There have been many actors who have played Sherlock Holmes in both movies and TV films/series over the past eighty or so years; Wikipedia provides a long list of them—too many to list here in this post: http://en.wikipedia.org/wiki/List_of_actors_who_have_played_Sherlock_Holmes. I grew up watching the classic Sherlock Holmes films from the 1940s with Basil Rathbone as Sherlock Holmes and Nigel Bruce as Dr. Watson. Basil Rathbone has defined the persona Sherlock Holmes for me for many years with his intelligence and authoritative demeanor. We used to gather as a family on Saturday evenings in front of our black and white TV set and watch Sherlock Holmes solve one mystery after another with his colleague Dr. Watson. Memorable films include The Hound of the Baskervilles (with a hound trained to kill) and The Pearl of Death (with a deformed killer known as the Creeper who broke the backs of his victims). All of the films were entertaining thrillers, but these two films stand out in my mind as the most frightening, especially for a child. But we apparently enjoyed being scared along the way to the solution of the crimes, and we looked forward to our Saturday evening movie experiences.
Jeremy Brett’s portrayal of Sherlock Holmes in the TV series The Adventures of Sherlock Holmes that ran from 1984-85 is also memorable; the series was quite detailed, gritty and realistic, especially in dealing with Holmes’ drug addiction and visits to opium dens. Sherlock Holmes and the Case of the Silk Stocking from 2004 with Rupert Everett as Sherlock Holmes was quite entertaining; Everett’s Holmes was less arrogant and a bit more friendly. Guy Ritchie’s first foray into the world of Sherlock Holmes was in 2009 with his film Sherlock Holmes, with Sherlock played by Robert Downey Jr and Watson played by Jude Law. Of all the Sherlock Holmes films I’ve seen, this one has to be the most action-packed. It was one long action film interspersed with crime-solving and was enjoyable to watch, although the character of Holmes as played by Downey is completely different than most other portrayals I’ve seen; you will either like that or you won’t. I enjoyed Ritchie’s first Sherlock film but have not yet seen the second.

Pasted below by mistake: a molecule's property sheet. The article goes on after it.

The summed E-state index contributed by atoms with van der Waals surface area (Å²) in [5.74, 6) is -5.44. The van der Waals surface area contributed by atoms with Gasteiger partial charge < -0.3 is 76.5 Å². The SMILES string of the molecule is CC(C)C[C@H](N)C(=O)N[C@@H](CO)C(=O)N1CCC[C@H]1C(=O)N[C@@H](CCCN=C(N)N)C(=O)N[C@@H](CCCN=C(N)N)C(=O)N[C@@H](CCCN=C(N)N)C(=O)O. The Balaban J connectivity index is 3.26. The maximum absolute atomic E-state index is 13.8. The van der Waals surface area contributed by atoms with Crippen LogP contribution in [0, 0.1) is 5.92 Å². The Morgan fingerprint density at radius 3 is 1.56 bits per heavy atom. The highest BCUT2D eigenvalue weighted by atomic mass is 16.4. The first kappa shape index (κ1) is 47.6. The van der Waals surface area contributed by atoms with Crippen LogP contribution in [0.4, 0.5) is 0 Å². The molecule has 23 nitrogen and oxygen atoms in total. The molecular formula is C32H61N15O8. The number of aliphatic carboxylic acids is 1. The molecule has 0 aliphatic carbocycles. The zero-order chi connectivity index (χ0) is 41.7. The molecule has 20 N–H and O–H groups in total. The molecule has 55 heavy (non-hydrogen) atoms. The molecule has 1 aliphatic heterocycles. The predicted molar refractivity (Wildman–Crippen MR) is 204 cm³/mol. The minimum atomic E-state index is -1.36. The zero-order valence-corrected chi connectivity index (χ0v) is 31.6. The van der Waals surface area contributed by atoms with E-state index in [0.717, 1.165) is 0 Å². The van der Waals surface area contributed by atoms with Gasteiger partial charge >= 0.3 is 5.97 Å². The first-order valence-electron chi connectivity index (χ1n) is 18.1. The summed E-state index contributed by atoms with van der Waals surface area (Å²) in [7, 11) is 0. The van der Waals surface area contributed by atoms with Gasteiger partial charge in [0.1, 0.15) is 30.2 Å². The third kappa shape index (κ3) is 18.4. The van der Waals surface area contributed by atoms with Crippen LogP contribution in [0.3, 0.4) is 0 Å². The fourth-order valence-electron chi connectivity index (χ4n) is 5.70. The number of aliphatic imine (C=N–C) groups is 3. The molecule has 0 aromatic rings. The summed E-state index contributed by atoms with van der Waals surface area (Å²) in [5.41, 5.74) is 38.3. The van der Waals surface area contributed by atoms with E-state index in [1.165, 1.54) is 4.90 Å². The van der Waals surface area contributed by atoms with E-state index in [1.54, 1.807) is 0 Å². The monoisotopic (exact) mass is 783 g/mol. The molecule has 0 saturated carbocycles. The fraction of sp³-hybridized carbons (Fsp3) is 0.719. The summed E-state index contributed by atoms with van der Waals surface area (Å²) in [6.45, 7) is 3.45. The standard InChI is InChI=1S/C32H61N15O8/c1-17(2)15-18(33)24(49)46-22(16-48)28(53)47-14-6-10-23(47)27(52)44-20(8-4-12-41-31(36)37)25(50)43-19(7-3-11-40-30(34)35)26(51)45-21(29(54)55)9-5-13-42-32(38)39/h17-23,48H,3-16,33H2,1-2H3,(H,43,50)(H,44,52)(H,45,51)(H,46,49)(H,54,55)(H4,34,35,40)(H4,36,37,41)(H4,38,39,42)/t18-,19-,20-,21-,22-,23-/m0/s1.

And then—a new Sherlock Holmes—a truly pleasant surprise, in the TV series Sherlock (2010-present). The actor who plays Holmes, Benedict Cumberbatch, owns the role. His Holmes commands attention with his fierce intelligence, arrogant air, offhandedness and condescending attitude toward people he thinks are stupid—all those things that make the detective great. He may actually end up surpassing Rathbone's portrayal of Holmes. His Holmes is quite likable, in the way that difficult and infuriating people often are. Watching him makes you realize that geniuses like Sherlock in the world are thinking at a rate of speed that none of us can match. Cumberbatch manages to impart that important aspect of Holmes’ intelligence. He is way ahead of most people around him. This series has moved Holmes and Watson to London in the present time, and that by itself makes for some interesting changes—the use of cell phones to text, call or to take pictures, as well as the use of computers—all of these aid in the solving of the crimes. Doctor Watson, as played by Martin Freeman, is also a smart man, if a bit slower in his reasoning. He is feisty when he needs to be and can hold his own with Holmes. Here’s hoping that the series can sustain audience interest and survive to entertain us for the next several years.